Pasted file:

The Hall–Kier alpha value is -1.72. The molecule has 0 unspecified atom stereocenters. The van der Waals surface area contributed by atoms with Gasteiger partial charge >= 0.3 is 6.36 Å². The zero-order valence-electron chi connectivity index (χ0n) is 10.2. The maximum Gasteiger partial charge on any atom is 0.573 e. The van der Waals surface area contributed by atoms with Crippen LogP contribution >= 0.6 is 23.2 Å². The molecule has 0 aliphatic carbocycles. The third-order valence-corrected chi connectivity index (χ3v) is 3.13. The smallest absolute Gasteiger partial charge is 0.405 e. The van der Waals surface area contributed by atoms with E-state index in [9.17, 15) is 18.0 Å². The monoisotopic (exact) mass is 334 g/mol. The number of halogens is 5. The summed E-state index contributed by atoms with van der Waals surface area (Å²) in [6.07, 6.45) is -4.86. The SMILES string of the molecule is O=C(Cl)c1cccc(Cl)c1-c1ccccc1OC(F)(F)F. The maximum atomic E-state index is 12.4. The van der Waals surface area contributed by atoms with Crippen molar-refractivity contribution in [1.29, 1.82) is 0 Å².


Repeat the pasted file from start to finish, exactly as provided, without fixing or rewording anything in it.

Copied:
The Hall–Kier alpha value is -1.72. The molecule has 0 unspecified atom stereocenters. The van der Waals surface area contributed by atoms with Gasteiger partial charge >= 0.3 is 6.36 Å². The zero-order valence-electron chi connectivity index (χ0n) is 10.2. The maximum Gasteiger partial charge on any atom is 0.573 e. The van der Waals surface area contributed by atoms with Crippen LogP contribution >= 0.6 is 23.2 Å². The molecule has 0 aliphatic carbocycles. The third-order valence-corrected chi connectivity index (χ3v) is 3.13. The smallest absolute Gasteiger partial charge is 0.405 e. The van der Waals surface area contributed by atoms with E-state index in [9.17, 15) is 18.0 Å². The monoisotopic (exact) mass is 334 g/mol. The number of halogens is 5. The summed E-state index contributed by atoms with van der Waals surface area (Å²) in [6.07, 6.45) is -4.86. The SMILES string of the molecule is O=C(Cl)c1cccc(Cl)c1-c1ccccc1OC(F)(F)F. The maximum atomic E-state index is 12.4. The van der Waals surface area contributed by atoms with Crippen molar-refractivity contribution in [1.29, 1.82) is 0 Å².